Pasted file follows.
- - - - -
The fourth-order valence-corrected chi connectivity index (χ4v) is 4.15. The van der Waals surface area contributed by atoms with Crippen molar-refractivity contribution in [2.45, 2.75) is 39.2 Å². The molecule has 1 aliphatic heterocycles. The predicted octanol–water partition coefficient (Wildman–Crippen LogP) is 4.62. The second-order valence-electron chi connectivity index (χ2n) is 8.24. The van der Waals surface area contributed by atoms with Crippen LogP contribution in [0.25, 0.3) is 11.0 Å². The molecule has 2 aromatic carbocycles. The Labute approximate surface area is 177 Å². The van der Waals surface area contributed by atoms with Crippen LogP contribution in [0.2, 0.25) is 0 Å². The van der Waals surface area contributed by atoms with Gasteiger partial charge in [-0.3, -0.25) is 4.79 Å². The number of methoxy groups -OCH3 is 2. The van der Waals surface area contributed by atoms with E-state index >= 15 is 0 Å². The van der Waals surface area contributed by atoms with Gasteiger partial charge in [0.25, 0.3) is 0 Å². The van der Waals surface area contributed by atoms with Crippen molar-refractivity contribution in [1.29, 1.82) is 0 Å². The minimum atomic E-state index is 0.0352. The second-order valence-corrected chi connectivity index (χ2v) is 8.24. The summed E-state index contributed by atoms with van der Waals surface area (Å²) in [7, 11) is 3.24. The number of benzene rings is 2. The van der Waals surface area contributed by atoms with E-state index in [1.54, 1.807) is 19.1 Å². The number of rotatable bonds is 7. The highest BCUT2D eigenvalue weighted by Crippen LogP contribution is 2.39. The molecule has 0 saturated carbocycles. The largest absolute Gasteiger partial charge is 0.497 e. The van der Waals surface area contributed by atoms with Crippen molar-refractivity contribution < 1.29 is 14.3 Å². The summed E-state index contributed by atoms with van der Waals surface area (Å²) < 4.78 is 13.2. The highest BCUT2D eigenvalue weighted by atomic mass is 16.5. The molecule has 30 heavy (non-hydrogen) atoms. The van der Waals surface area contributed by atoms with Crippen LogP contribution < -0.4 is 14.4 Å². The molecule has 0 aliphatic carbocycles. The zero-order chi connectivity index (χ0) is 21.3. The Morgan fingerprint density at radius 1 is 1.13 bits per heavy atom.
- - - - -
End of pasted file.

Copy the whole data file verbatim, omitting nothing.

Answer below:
The fourth-order valence-corrected chi connectivity index (χ4v) is 4.15. The van der Waals surface area contributed by atoms with Crippen molar-refractivity contribution in [2.45, 2.75) is 39.2 Å². The molecule has 1 aliphatic heterocycles. The predicted octanol–water partition coefficient (Wildman–Crippen LogP) is 4.62. The second-order valence-electron chi connectivity index (χ2n) is 8.24. The van der Waals surface area contributed by atoms with Crippen LogP contribution in [0.25, 0.3) is 11.0 Å². The molecule has 2 aromatic carbocycles. The Labute approximate surface area is 177 Å². The van der Waals surface area contributed by atoms with Crippen LogP contribution in [0.2, 0.25) is 0 Å². The van der Waals surface area contributed by atoms with Gasteiger partial charge in [-0.3, -0.25) is 4.79 Å². The number of methoxy groups -OCH3 is 2. The van der Waals surface area contributed by atoms with E-state index >= 15 is 0 Å². The van der Waals surface area contributed by atoms with Gasteiger partial charge in [0.25, 0.3) is 0 Å². The van der Waals surface area contributed by atoms with Crippen molar-refractivity contribution in [1.29, 1.82) is 0 Å². The minimum atomic E-state index is 0.0352. The second-order valence-corrected chi connectivity index (χ2v) is 8.24. The summed E-state index contributed by atoms with van der Waals surface area (Å²) in [7, 11) is 3.24. The number of benzene rings is 2. The van der Waals surface area contributed by atoms with E-state index in [1.54, 1.807) is 19.1 Å². The number of rotatable bonds is 7. The highest BCUT2D eigenvalue weighted by Crippen LogP contribution is 2.39. The molecule has 0 saturated carbocycles. The largest absolute Gasteiger partial charge is 0.497 e. The van der Waals surface area contributed by atoms with Crippen molar-refractivity contribution < 1.29 is 14.3 Å². The summed E-state index contributed by atoms with van der Waals surface area (Å²) < 4.78 is 13.2. The highest BCUT2D eigenvalue weighted by atomic mass is 16.5. The molecule has 30 heavy (non-hydrogen) atoms. The van der Waals surface area contributed by atoms with Crippen LogP contribution < -0.4 is 14.4 Å². The molecule has 0 aliphatic carbocycles. The zero-order chi connectivity index (χ0) is 21.3. The Morgan fingerprint density at radius 1 is 1.13 bits per heavy atom.